An Impressive Career History
Even though John has been working at the Palo Verde plant for approximately 33 years, he actually began his career in 1979 as an electrician wiring houses. When he became bored with fishing wires he started working for Phillips Uranium in New Mexico before moving to South East Arizona and working in a large open-pit copper mine. It was in 1983 when there was a strike at the mine that John became aware of the Palo Verde Generating Station, which was just getting started and needed maintenance electricians, especially ones with previous experience working in the copper mine.
After successfully passing the entrance test, John was hired and helped with the start-up testing for the nuclear power plant, which he thought, was “a lot of fun” because of the great learnings that he obtained. After 2 years of working in the start-up of Units 1&2, John moved into the Unit 1 Electric Shop, eventually becoming team leader. At that time there wasn’t a separate Valve Services Group, but as an electrician he was able to work on both the mechanical and electrical aspects of valves, which he found really enjoyable. In 1990 the official Valve Shop was created, in order to have professionalism and consistency across the board and three years later the valve shop was made site wide and existed alongside the electric shop, mechanic shop, instrumentation & control (I&C) shop, and the HVAC shop.
John said that it was at that point he moved to the valve shop, which he really liked. He was there for a long time before the training opportunity in the valve service shop opened up and he became the Valve Service Instructor. From there he moved to safety and non-discipline specific training and was busy constantly teaching the upwards of 700 people a year classes like FME, Conduct Of Maintenance, Tagging & Clearance, keeping up qualifications, etc.
Not long ago, the Valve Service Instructor retired and John moved back into the valve service training and “really getting my feet wet again with it. I go to every outage to work with the Valve Shop, so I keep my qualifications up and then I go back and I use that opportunity to mentor as a training instructor,” he explained. “They really rely on me coming back to help them having that experience because we have a lot of new people. Many have retired so we now have a lot of smart, young workers but they don’t have the hands-on experience. Most of us grew up at Palo Verde; this is my only nuclear power plant so it’s all I’ve ever known. I learned without all the complications that you have today. Today technicians are held to a higher standard. That’s why they rely on me to come back to the shop and work with them and share what I have learned.”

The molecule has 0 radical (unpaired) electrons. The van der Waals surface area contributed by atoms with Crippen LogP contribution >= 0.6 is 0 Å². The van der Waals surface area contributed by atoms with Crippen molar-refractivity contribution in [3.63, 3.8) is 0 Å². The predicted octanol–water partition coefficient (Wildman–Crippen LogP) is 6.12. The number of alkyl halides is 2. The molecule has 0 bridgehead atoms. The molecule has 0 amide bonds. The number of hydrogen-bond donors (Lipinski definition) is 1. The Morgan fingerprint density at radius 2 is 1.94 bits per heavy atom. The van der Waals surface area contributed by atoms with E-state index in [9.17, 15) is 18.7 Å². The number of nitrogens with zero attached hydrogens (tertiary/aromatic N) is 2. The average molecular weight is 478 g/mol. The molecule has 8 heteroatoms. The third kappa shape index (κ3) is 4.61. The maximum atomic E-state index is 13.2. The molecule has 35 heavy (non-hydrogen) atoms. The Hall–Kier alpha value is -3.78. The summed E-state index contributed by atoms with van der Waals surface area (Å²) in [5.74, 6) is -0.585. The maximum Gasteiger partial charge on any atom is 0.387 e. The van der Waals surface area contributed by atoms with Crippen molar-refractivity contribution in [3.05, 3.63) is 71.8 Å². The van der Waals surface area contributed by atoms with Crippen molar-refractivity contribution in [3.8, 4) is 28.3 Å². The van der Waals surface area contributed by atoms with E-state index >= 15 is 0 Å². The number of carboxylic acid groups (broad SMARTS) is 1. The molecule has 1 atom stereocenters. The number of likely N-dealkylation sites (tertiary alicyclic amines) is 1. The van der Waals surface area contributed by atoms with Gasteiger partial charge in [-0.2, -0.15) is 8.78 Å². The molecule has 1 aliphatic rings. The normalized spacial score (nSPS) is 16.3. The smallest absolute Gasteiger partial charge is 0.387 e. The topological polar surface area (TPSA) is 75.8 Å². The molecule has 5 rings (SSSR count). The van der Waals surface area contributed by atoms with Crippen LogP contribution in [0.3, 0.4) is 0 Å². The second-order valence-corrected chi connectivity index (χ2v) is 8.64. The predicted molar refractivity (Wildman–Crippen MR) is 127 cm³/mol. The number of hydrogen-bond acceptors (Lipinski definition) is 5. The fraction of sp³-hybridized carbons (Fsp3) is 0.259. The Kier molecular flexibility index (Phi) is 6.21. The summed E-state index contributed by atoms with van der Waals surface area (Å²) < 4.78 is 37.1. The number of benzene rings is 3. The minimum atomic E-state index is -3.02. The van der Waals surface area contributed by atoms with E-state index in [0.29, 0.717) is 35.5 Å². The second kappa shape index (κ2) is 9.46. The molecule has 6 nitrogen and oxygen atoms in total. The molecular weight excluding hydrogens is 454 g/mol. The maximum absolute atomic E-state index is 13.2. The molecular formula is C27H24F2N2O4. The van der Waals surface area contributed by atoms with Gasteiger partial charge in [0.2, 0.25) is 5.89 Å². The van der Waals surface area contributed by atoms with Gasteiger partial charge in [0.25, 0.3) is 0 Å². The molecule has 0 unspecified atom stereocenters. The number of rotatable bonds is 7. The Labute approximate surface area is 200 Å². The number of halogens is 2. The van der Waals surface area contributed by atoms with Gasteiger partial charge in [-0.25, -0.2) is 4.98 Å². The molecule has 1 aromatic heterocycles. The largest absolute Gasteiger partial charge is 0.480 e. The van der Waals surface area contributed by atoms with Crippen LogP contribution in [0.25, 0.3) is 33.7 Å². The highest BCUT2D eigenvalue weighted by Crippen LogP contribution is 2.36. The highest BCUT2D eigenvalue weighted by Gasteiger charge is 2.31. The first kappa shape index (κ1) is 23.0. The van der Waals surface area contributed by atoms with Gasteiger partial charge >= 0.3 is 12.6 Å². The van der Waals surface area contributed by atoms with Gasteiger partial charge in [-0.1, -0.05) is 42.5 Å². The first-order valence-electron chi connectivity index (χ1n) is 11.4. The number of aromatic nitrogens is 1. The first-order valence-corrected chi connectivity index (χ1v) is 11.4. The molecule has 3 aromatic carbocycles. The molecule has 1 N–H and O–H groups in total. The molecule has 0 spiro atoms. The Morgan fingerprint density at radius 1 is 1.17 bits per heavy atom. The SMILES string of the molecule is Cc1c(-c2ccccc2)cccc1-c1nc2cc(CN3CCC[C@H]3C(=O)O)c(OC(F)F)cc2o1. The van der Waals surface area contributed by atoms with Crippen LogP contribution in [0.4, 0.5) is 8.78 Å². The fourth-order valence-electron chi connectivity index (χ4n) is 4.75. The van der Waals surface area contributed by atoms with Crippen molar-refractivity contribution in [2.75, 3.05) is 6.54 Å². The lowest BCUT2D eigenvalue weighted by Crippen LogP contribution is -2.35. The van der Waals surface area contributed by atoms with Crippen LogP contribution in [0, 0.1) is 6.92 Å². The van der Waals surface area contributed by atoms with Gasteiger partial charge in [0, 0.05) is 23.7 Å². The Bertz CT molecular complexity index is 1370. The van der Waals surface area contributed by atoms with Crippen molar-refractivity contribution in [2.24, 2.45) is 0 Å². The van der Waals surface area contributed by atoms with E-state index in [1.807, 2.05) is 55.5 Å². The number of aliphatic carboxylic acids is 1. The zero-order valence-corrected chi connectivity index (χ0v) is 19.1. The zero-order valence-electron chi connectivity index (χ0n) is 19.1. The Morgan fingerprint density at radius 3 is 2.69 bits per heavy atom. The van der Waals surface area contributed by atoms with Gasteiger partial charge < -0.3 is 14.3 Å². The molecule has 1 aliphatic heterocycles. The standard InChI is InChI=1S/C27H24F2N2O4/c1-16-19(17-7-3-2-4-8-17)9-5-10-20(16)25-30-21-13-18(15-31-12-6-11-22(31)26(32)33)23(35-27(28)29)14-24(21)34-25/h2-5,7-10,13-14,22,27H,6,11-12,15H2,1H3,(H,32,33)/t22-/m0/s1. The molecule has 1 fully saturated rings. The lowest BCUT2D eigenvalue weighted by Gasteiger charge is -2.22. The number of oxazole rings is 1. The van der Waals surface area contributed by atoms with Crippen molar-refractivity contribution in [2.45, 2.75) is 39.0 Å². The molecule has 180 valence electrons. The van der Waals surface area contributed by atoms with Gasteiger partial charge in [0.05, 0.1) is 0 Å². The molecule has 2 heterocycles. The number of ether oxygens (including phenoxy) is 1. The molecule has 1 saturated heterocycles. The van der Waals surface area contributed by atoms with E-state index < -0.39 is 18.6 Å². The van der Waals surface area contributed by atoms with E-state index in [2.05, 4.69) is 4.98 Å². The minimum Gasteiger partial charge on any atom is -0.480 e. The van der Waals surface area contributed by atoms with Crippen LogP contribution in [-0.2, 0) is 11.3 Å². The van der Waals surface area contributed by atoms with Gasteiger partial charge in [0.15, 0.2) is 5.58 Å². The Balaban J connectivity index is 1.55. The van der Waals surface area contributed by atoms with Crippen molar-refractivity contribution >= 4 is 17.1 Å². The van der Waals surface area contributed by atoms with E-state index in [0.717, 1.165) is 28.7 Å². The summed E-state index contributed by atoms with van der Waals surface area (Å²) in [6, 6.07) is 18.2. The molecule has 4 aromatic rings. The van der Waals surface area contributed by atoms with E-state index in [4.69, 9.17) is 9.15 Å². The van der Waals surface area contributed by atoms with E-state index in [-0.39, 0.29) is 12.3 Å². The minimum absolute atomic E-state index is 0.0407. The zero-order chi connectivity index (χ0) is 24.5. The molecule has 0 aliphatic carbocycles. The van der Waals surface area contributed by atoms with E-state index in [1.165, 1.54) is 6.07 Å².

John is responsible for providing valve service training for the entire Valve Service Group at Palo Verde. He does all the training and prepares all the documentation to maintain the training qualifications. A lot of his job involves writing lesson plans, teaching courses, and ensuring all the paper work is correct because there are regulatory observations with the Institute of Nuclear Power Operations (INPO). He provides training and training material on for all the ‘normal type of valves’ the plant uses whether it is a Target Rock valve, solenoid air-operated valve (AOV), motor operated valve (MOV), either electrical or mechanical, etc. He also covers refurbish inspection, testing, and troubleshooting.
Twice a year he leads the Craftsmanship Training, which he calls ‘Just-in-time-training’. This session is held right before an outage and covers anything the group wants to review or go over before the outage. John said that he really enjoys this course because the technicians in the shops actually present a lot of the material but he oversees the session, prepares all the lesson plans, and ensures everything meets the specific SAT requirements.
When asked what a typical working day is like, he is quick to answer that his work weeks are often Monday to Thursday, with ten hour shifts. He begins most days with assessing what is going on in the plant trying to determine what upcoming work were training could be involved or if there are any problems that need support. During refueling outages, He then goes to the valve shop to work with the employees there. He will then observe their work and provide any feedback that he thinks would be useful. He confessed that the better part of most days is spent doing paperwork: making sure lesson plans are approved, that PowerPoint presentations are completed and approved by the leadership team and generally just making sure every aspect of the course is ready to go.